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Meal Planning In A Flash: How To Quickly AND Effectively Prep Healthy, Fat-Burning, Muscle-Building Meals

meal prep, meal planning, meal preparation, healthy meal prep, healthy meal planning, how to meal prep, tupperware, quick healthy meals, how to plan meals, food prep

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Think fast food is the plague of all evils? Think again. Meal prepping is the NEW fast food for health-conscious clean eaters. Tackle the basics with our simple, easy to understand guide to meal prepping like a pro.

For me, this all started with Instagram, which has basically become one giant #fitspiration app. Every time I open it up, another crazy fitness personality has taken a photo of his/her insanely fit physique or meal prep for the week. Besides being slightly jealous of their shiny plastic containers filled with yummy, lean Fitness Meals! I was inspired by these photos to start my own meal prep. My friend who also makes her own meal plans suggested to me that I should consider a company called Sun Basket who do the meal prep for you and all that’s left to do is the actual cooking part of it. When she told me, I noticed that they had a sun basket coupon code on offer. This seemed like a great idea, but to be honest, I wanted to try prepping some meals from scratch by myself first and then I can use this company if I wanted to try something different. Just by knowing that there are other options out there has put my mind at ease.

I wanted an easy way to maintain my clean diet that didn’t require a ton of time, but still yielded results. The problem was, I had no idea where to start. What kind of foods should I prepare? And how should I store it? After many attempts and several weeks of totally failed meal prep, I’ve finally figured out a fool-proof strategy, including what foods to eat, lean cooking techniques, and the right equipment to simplify the process. Use this guide to quickly AND easily prep for an entire week of clean eats.

What Foods to Eat When Meal Prepping

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There are all sorts of theories out there about what kinds of foods you should include in your prep. Here’s a simple framework to follow. Feel free to make substitutions as needed if you follow a diet that’s raw, vegan, gluten-free, pescatarian, etc.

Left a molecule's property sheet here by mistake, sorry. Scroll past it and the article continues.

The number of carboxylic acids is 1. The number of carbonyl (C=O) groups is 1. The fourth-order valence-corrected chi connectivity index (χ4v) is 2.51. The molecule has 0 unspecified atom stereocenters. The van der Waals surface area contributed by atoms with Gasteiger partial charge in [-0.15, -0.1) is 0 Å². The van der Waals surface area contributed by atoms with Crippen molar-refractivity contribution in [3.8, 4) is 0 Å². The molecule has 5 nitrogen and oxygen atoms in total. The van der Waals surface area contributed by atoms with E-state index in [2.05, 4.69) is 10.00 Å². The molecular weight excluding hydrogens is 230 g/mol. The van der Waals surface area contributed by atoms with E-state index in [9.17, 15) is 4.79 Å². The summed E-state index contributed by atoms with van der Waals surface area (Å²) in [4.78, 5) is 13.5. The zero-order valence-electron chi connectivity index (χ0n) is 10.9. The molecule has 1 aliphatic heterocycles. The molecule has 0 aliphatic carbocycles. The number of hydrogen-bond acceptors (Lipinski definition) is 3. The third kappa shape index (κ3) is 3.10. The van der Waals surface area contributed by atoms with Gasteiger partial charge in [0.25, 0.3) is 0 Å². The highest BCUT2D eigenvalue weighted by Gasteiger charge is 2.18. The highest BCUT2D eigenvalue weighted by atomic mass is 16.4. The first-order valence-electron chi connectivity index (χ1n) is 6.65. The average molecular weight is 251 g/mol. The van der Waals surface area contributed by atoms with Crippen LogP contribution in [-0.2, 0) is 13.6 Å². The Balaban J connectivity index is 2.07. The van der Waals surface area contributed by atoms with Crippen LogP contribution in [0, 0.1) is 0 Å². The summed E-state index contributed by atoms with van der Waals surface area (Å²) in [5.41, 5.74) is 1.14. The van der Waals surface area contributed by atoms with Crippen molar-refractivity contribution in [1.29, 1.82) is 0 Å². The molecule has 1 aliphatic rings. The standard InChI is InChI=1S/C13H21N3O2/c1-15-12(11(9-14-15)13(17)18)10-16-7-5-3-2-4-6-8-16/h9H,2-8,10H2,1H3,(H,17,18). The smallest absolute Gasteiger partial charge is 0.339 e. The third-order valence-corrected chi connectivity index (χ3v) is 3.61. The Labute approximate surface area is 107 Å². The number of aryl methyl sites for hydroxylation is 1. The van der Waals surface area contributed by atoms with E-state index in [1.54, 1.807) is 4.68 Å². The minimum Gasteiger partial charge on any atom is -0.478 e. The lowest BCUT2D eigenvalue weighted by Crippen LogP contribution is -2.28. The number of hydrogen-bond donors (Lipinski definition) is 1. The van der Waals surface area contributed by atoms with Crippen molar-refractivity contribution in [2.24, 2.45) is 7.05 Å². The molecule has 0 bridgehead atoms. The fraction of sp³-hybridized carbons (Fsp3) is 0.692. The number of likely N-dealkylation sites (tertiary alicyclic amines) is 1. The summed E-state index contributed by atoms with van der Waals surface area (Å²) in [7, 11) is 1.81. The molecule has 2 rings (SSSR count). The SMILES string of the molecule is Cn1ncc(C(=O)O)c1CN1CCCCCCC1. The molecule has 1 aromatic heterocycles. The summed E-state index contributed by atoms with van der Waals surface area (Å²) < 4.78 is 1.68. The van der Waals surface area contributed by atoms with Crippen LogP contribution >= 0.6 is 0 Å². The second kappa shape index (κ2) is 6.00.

• Protein EVERY meal you eat should have an adequate amount of protein. Compared to carbs and fat, gram for gram protein is the most satiating macronutrient out there. Protein also helps build lean muscle, burn fat (through thermogenesis), and replenish your muscles after an intense weight-bearing workout.12 How much you’ll need depends on your caloric requirements and performance goals, but for most people, aim for at least 15 grams per meal. Great sources of animal protein include chicken, beef, pork, seafood, low fat cottage cheese, and whey protein powders. Use our guide for a complete list of protein foods, including the top options for vegetarians and vegans.
  • Veggies — Vegetables (and fruits) are some of best foods you can put in your body. Hydrating, vitamin-rich, and loaded with antioxidants, they’re packed with nutrients that heal the body after a hard workout and boost immunity to prevent disease. Leafy greens like spinach, kale, bok choy, fresh parsley, cilantro, collard greens, and tons of other veggies are fantastic choices. Also don’t be afraid of non-green veggies like bell peppers, carrots, mushrooms, cabbage, etc.
  • Whole-Grain Carbs — What would a meal be without starchy carbs? Whole-grain, fiber rich starches are absolutely essential to your meal prep and maintaining energy levels throughout the day. They’re also satisfying and taste pretty darn good. Go organic when you can, and look for starches like brown rice, whole-grain pasta/bread, quinoa, bulgur, barley, oats, and other fibrous carbs.

Of course, there are other foods that you can include in your meals. Nuts, seeds, avocado, and other healthy fats all play a role in your meals. The difference is they’re calorically dense and play a much smaller role. Usually you’ll use oil to cook your food and that will be more than enough fat for a meal. Don’t treat fat as a frenemy — just realize that you only need it in moderation.

How to Cook Foods for Meal Prep

Now that you’ve got all these great ingredients, how are you going to cook them? Deep frying zucchini is by no means a clean eating recipe. Try these effective tips and techniques to make your meals healthy and tasty.

  • Bake or broil meats instead of frying.
  • Bake sweet potatoes instead of frying or roasting them in tons of oil.
  • Steam vegetables to maintain their nutrient content as opposed to boiling.
  • Use dried or fresh herbs and spices to lower fat and salt content of dishes.
  • Sautee vegetables lightly in coconut oil instead of frying to blast fat and up your metabolism.
  • When all else fails, eat your veggies raw!
  • Braise tough cuts of meat in broth for a few hours for tender protein. Use a crockpot or slow cooker to facilitate this process.